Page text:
Author Interview: Kate LeVan – Author of Speaking with Strategic Impact
Today, I am truly excited to introduce to you, Kate LeVan, the author of “Speaking With Strategic Impact”, a powerful self-help and business non-fiction book, that is a must read for anyone who wants step up their game in the business world. I am happy to share with you an interview with the Author, as well as a Giveaway which you can find – as always – at the end of the post. Enjoy!
Me: Who should read your book?
Kate: Perhaps not all business people need to read my book, but I do think it casts a pretty wide net.
It’s specially written for all the subject matter experts (or SMEs) who aspire to lead at any level. They may be management consultants, financial analysts, human resource professionals, technologists, researchers, project management professionals, scientists, engineers, innovators—you get the idea. They’re the people who provide the insights, build the systems and processes, generate change and get things done in business.
Not all of them may think of themselves as leaders; but if they want their ideas, input, strategies, systems or products to see the light of day, “knowing their stuff” is just the price of admission. At some point, they need to learn a skill set no one ever told them was mission critical: presenting themselves and their ideas with presence and persuasion. That’s where this book can help them influence their organizations and their careers.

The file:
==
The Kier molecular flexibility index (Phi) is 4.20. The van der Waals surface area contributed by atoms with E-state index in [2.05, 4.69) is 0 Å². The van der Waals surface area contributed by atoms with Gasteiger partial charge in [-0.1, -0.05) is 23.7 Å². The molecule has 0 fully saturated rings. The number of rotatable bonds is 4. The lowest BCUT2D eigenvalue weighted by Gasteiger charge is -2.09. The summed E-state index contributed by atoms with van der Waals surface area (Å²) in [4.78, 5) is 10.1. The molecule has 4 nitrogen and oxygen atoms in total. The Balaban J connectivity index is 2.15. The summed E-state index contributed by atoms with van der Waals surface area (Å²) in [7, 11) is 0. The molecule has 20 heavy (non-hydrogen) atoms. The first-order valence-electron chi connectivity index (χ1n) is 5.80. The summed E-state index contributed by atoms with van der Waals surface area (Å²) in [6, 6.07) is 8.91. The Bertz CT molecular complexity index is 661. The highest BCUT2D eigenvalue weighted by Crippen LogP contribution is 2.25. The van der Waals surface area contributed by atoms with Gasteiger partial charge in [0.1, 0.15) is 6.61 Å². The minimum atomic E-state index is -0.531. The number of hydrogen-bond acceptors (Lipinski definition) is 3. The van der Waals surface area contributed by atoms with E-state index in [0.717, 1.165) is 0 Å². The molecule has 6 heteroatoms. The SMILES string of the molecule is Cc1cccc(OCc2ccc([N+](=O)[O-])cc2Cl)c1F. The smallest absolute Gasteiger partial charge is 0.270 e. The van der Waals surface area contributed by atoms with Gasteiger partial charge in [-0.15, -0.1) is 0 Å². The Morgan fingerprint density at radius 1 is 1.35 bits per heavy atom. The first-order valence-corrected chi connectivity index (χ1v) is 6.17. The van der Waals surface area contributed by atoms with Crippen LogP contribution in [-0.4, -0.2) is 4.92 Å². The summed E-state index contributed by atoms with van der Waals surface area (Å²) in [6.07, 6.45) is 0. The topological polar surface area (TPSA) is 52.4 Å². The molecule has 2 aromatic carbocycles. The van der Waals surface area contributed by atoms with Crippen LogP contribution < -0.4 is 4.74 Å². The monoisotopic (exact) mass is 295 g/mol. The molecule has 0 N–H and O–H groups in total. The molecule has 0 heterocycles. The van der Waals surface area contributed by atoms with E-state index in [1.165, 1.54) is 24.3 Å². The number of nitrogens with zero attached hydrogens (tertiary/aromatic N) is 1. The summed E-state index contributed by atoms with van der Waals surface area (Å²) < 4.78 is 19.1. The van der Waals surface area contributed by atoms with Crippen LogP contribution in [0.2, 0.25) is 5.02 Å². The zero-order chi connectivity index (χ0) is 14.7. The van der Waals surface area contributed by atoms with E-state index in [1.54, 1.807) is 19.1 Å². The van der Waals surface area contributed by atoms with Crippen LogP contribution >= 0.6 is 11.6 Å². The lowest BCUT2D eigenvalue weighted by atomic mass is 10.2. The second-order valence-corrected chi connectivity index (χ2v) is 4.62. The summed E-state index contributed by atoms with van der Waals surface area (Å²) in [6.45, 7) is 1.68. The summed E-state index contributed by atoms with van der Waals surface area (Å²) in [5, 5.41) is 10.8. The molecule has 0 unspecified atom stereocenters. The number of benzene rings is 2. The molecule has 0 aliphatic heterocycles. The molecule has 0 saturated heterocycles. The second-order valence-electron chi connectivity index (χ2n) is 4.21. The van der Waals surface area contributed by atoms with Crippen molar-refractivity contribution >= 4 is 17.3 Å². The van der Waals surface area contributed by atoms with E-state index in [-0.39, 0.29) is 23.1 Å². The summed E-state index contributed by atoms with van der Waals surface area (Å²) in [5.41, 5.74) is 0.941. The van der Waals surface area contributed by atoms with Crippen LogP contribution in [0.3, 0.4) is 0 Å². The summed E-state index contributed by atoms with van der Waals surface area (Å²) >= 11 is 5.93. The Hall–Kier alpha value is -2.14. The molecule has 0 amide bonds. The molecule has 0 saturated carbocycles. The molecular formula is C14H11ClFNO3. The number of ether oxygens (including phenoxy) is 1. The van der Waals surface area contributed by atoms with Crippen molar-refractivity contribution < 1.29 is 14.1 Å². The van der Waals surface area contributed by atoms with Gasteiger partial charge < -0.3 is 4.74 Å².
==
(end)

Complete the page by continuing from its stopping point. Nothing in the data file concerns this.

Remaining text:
Me: There are lots of books about presenting out there. What makes yours unique?
Kate: True. But often, the folks I’m addressing have an analytical streak—their strength is in the details and depth of knowledge they bring to their subject. They are thoughtful people who plan, but may be accused of not being “strategic” enough. They are passionate about what they do, but may not know how to ignite interest in others. They are as stimulated as much as anyone by high-concept TED Talks, but probably wouldn’t seek out a stage and might prefer to just send an email or submit a document, thank you very much.
For these people, books listing tips and tricks—that exhort them to Be yourself!, Tell a story!, Show your Passion!—only serve to remind them of what they consider most risky and think they can’t do. On the other hand, the arcane technical templates and checklists they are more drawn to only serve to keep them tied up in tweaking slides instead of influencing the people in front of them.